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Something interesting has started happening when we go and talk to prospective clients about online community management services.
There are various companies which specialise in community management and moderation, and have done for a number of years, but agencies (mostly PR and communications agencies, rather than digital ad agencies) are starting to claim expertise in community management, and to be honest, I don’t think they’re talking about the same thing as we are.
It’s causing real confusion client-side. While we both work with online communities, I think we need to be clear about the definitions of what we each do, so we can work together more effectively.
Rebuilding trust with your customers isn't easy following a major crisis. Sadly, relationships that take years to build can be harmed or destroyed entirely practically overnight.
Alibaba, the Chinese business-to-business marketplace that Yahoo owns a substantial chunk of, is the latest company to learn that lesson the hard way.
We recently noticed that our online press centre is in need of some serious love and attention, as a number of basic features are missing. With this in mind I thought I’d compile a post that we can use internally to make some improvements.
There are a surprising amount of ‘basics’ that I think are key components of any online press centre.
Some of my points aren’t going to apply to all companies, and others aren’t strictly necessary, but as a rule – and speaking from the perspective of a former journalist - I’d say around a dozen of the following points are essential.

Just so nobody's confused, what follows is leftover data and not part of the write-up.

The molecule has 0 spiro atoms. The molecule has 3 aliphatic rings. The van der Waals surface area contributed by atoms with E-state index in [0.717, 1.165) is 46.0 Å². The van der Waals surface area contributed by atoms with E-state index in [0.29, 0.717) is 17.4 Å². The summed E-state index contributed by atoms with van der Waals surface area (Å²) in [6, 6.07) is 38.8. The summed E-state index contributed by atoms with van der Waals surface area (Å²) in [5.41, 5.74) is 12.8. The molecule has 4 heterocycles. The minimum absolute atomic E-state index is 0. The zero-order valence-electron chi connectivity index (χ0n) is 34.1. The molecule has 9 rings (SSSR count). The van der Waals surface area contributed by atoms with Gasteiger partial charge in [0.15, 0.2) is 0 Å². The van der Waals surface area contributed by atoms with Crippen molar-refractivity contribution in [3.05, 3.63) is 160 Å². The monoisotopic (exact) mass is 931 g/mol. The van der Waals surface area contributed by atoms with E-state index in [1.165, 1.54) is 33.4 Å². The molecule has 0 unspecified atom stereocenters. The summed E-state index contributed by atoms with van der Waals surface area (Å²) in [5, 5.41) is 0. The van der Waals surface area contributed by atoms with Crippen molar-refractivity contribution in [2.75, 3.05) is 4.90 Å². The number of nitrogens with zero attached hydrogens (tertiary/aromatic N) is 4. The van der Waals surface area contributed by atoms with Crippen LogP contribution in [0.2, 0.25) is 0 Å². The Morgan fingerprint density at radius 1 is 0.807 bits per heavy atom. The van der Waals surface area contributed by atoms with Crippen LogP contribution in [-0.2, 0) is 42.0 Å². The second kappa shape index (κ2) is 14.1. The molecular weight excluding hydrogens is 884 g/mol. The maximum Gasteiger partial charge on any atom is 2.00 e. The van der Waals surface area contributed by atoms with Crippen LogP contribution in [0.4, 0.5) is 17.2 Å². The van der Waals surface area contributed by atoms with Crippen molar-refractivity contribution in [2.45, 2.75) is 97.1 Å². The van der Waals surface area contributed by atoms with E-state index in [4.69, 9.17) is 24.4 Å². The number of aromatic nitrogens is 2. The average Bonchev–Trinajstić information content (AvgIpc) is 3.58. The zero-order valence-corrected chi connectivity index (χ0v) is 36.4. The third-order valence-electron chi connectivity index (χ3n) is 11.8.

Rightly or wrongly, the PR industry has taken a lot of stick over the last year. Allegations that it has fallen behind in the race to ‘own’ social media may or may not be true. But, in an industry that has built itself on perceptions, there is work to be done to ensure it remains a key weapon in any marketing arsenal.
So, given the time of year, I’ve been thinking about five New Year resolutions that the PR industry should consider for 2011.
Last week I wrote about how to engage bloggers, based on my experience as a (pro) blogger. I explained how I receive hundreds of emails every day, and how it can be difficult to make a message stand out amid that noise.
I also explained that campaigns – all campaigns – have budgets, and that it is highly lame for brands to expect bloggers to keep doing favours for them, for free.
Today I spotted a tweet by Malcolm Coles that makes for a fantastic case study in what not to do. He flagged up a real shocker between one of the world's biggest mobile companies and a humble blogger.
So on one side we have Muireann Carey-Campbell, who writes the Bangs And A Bun blog. On the other is Nokia. And in the middle is one of Nokia’s presumably expensive PR firms, Mission.
At times in the last few years, especially in digital marketing circles, it has seemed as though social media has ruled the world.
However, I’m beginning to sense increasingly suspicion and scepticism in the conversations I have with colleagues and clients.
I talked in my last post here at Econsultancy about whether the PR industry had missed the boat on SEO. Although there were some differing opinions in the comments, I think the consensus was that the public relations firms could have done more to get into search engine optimisation.